The book is unflinching about the darker side of tennis, and tells of alcohol and drug abuse, depression and sex abuse. It talks of how her father tried to have her involuntarily committed. It brings into focus the risks parents take when they entrust their talented child to a coach.

Tanvier estimates that 90 per cent of coaches fantasise about their female players, and says this is only human, but she believes that at least 20 per cent of these coaches act on their fantasies. Girls may believe they are consenting but they are easy prey as they are often far away from home and are emotionally confused. The relationships so casually violate the strict coach-player relationship that they are unquestionably abusive, she says.

“The problem is, when you are entering such an adult world, people will take the best from you. They will take the best from the tennis player, not from the human being.”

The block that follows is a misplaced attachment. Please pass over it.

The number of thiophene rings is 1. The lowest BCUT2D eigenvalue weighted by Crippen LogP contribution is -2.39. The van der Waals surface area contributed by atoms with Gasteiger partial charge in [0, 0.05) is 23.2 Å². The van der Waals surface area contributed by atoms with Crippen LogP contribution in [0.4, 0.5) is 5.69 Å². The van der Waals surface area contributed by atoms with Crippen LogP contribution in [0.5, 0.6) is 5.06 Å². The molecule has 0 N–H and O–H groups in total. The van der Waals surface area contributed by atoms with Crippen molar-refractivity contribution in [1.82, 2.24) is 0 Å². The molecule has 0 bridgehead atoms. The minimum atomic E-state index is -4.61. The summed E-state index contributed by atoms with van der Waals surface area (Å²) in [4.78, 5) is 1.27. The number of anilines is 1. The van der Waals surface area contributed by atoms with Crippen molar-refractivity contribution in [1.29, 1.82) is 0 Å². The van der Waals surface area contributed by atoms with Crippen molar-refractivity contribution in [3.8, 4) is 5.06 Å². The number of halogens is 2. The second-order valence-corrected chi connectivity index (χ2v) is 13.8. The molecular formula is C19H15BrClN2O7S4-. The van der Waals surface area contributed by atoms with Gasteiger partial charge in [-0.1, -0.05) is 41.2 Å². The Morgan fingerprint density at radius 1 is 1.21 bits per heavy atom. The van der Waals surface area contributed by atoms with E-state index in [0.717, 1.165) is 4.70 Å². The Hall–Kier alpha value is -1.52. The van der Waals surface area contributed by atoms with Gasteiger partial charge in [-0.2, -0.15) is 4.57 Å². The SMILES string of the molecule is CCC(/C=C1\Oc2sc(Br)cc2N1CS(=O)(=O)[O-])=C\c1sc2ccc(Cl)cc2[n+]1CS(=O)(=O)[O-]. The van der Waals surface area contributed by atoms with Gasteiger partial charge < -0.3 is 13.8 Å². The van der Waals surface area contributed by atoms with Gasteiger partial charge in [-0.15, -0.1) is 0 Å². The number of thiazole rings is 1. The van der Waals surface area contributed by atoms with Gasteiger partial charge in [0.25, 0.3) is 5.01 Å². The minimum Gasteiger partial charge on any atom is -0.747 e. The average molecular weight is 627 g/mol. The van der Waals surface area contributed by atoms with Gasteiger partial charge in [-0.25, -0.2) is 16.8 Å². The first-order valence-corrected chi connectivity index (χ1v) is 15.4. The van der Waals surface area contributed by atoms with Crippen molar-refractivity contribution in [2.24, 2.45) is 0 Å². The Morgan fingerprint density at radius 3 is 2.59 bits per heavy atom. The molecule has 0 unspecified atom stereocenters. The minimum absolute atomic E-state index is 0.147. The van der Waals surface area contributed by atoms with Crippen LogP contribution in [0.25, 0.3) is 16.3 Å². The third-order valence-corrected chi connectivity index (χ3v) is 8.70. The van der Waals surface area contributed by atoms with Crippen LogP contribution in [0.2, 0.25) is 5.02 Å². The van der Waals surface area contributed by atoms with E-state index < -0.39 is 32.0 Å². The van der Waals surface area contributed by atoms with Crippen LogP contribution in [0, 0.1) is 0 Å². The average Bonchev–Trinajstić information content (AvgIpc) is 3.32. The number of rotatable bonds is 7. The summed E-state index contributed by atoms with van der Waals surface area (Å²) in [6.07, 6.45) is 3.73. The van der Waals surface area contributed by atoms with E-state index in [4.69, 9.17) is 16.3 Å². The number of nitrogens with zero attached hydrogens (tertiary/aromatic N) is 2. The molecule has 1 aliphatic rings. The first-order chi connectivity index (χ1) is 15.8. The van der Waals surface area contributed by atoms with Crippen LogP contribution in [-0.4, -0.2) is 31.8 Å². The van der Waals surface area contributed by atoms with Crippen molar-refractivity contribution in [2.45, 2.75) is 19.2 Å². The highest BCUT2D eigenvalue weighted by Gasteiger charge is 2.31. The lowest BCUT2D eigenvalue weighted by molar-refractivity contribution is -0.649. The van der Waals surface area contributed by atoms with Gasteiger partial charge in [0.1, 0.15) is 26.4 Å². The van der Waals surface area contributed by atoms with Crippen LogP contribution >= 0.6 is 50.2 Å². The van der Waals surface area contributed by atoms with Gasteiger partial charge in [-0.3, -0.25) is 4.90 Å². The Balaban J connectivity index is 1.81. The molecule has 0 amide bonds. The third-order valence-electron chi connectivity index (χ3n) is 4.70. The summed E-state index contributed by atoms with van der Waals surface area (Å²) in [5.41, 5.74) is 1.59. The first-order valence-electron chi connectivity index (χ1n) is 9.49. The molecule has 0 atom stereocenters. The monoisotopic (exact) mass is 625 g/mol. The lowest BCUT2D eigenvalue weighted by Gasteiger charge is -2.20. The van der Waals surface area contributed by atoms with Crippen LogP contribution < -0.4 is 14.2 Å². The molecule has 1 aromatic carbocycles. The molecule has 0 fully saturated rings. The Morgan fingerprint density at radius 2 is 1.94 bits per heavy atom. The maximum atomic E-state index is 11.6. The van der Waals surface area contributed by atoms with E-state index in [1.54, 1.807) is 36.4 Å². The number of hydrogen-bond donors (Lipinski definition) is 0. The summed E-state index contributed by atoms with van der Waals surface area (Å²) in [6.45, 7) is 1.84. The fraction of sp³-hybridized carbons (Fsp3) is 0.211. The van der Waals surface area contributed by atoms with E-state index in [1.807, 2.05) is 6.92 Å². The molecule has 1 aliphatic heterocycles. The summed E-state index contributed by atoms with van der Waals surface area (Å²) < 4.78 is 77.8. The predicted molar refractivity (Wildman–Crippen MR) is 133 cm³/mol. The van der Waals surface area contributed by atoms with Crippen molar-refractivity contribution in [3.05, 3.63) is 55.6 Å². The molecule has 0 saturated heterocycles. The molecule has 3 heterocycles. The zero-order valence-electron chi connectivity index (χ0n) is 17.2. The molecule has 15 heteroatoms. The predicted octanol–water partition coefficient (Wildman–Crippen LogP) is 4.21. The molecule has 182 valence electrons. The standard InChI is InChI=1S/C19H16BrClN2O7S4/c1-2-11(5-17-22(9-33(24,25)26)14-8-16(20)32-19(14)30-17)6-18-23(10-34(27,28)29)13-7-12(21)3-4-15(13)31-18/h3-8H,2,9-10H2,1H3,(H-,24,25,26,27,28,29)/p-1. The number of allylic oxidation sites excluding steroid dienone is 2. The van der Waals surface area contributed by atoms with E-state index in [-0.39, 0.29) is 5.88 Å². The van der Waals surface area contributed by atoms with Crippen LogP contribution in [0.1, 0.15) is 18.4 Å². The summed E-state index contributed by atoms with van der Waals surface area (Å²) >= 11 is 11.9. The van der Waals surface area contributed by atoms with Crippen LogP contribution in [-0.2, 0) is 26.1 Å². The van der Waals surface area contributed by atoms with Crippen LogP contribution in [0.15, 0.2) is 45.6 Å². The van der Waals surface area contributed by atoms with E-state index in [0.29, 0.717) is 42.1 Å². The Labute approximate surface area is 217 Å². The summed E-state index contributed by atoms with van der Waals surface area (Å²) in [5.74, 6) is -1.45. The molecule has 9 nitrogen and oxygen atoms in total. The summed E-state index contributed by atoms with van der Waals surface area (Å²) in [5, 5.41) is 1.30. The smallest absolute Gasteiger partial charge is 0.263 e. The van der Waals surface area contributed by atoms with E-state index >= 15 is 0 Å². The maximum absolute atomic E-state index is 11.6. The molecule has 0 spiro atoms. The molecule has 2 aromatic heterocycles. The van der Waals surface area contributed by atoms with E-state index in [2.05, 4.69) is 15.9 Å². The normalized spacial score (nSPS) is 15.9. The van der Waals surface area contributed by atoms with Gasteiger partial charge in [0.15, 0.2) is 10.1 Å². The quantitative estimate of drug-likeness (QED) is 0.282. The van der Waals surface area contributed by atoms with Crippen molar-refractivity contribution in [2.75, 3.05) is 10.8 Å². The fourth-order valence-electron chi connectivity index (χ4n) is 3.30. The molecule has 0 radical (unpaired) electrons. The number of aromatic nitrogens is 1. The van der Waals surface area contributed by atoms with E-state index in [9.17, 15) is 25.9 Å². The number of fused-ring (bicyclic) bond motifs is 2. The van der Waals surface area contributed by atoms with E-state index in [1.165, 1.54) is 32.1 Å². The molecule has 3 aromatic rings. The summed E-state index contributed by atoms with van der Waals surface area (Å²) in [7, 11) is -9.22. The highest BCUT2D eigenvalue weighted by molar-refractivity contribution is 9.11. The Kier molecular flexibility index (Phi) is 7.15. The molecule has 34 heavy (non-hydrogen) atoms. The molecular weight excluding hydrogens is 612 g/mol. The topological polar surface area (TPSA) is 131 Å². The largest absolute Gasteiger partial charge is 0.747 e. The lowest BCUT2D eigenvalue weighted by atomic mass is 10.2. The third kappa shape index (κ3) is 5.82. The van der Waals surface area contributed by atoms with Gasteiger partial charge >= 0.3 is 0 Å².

ACCORDING TO TANVIER, the solution is simple. “The best idea is to work in a group. Take three good girls at the same level and share a coach, share the fees. It happens more now.”

She also feels strongly that parents should remain their children’s greatest supporters, not their coaches. “You see more and more coaches being fathers. Fathers who never knew about tennis find themselves coaches suddenly. That scares me because they have no clue but they think they know everything.”

She worries that fathers take their anger out on their daughters after a defeat. “Some girls get beaten, for sure,” she says. “It’s sick, it horrifies me. I’ve heard them screaming at their girls. I’m not saying they are all bad. There’s a minority.”